Mar 10, 2023 - Economy

Startups fear delayed payrolls amid Silicon Valley Bank’s collapse

Co-founder & CEO of Rippling Parker Conrad. Photo: (Photo by Kimberly White/Getty Images for TechCrunch)

Startups find themselves scrambling in the wake of Silicon Valley Bank's abrupt closure on Friday.

Why it matters: These young companies can't access funds in SVB at the moment, and they have payroll and vendor contract payment deadlines looming.

Be smart: The companies' funds aren't gone — the issue Friday was access to those funds.

  • That could ultimately be resolved Monday once the FDIC reopens the bank as it has stated it would.
  • One startup investor who did not want to be named said his firm's portfolio companies that were SVB customers could not wire funds out of the bank starting Thursday afternoon.
  • The investor said a major worry for these companies is meeting payroll next week.

What's happening: Parker Conrad, CEO of HR software startup Rippling, said the company was delayed in processing some payroll requests from its customers, many of which are other startups.

  • Conrad said Rippling had switched to processing outgoing payments via JPMorgan, but all in-flight payments originated from SVB would be delayed. Rippling uses SVB's payment infrastructure to issue outgoing payments.
  • "Going forward, payroll runs through Rippling will have no exposure to SVB. But today's payment delay is a result of pay runs initiated early this week, with funds in-flight through SVB. Our full focus is on getting these employees paid as quickly as possible," Conrad tweeted.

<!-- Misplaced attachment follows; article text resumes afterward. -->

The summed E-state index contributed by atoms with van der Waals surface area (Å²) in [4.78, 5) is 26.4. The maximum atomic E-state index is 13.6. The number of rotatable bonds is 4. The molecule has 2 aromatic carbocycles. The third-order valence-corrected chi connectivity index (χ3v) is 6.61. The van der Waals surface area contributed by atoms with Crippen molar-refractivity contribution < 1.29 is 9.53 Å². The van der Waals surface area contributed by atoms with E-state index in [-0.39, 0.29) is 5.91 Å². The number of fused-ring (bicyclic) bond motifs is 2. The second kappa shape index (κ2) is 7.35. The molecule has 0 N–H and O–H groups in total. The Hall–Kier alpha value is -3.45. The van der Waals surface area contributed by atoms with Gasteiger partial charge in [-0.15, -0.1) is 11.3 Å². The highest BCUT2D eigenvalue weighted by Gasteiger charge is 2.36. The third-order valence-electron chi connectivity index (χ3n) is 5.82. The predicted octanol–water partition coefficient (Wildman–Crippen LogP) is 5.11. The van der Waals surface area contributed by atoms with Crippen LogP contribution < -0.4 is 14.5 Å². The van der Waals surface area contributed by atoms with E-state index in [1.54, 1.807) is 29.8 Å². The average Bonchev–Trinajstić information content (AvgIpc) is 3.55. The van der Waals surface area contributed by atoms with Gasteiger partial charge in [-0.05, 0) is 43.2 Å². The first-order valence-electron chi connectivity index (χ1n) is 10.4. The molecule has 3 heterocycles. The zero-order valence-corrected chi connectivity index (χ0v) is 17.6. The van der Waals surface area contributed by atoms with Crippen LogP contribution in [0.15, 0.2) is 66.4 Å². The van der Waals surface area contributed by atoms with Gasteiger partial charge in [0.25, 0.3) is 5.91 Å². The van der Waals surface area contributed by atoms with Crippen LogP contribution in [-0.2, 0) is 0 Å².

The intrigue: Ashley Tyrner, CEO of FarmboxRx, which is an SVB customer, says venture firms gave their portfolio companies a head start.

  • "It seems that while the venture capital circle was publicly boasting their support for SVB in an attempt to stabilize the panic, they were calling their portfolio companies behind closed doors telling them to move funds immediately," Tyrner says.
  • "The businesses who were venture-backed were at an advantage of having a heads up, while those of us who were unable to secure venture funding were left in the dust during a total system collapse."

Yes, but: Another investor tells Axios that they are counseling startups to use the $250,000 in funds that are FDIC insured when available to make payroll and immediate financing needs like vendor contract payments.

  • That includes contracts for companies like Rippling, for example, as well as core services like Amazon Web Services.

Catch up quick: U.S. banking regulators on Friday assumed control of SVB, the country's 16th largest bank and a top financial institution for technology and life sciences companies.

  • FDIC created a new bank into which all of SVB's deposits were transferred, and said that "all insured depositors will have full access to their insured deposits no later than Monday morning."
  • One big caveat is that deposits only are insured to up to $250,000, so FDIC added that it "will pay uninsured depositors an advance dividend within the next week."

State of play: Silicon Valley Bank was a keystone of the tech ecosystem and has long been the preferred bank for startups of all stripes.

  • It has invested equity in or provided venture debt to at least 543 companies over the course of its existence, per PitchBook data.
  • In a conversation with Axios in February, SVB senior market manager Matthew Trotter said the bank had roughly 1,500 venture-backed startup clients working in climate tech alone.
  • At year-end 2022, SVB had approximately $209 billion of total assets and $175 billion in deposits, but the FDIC says its current deposit total is "undetermined."

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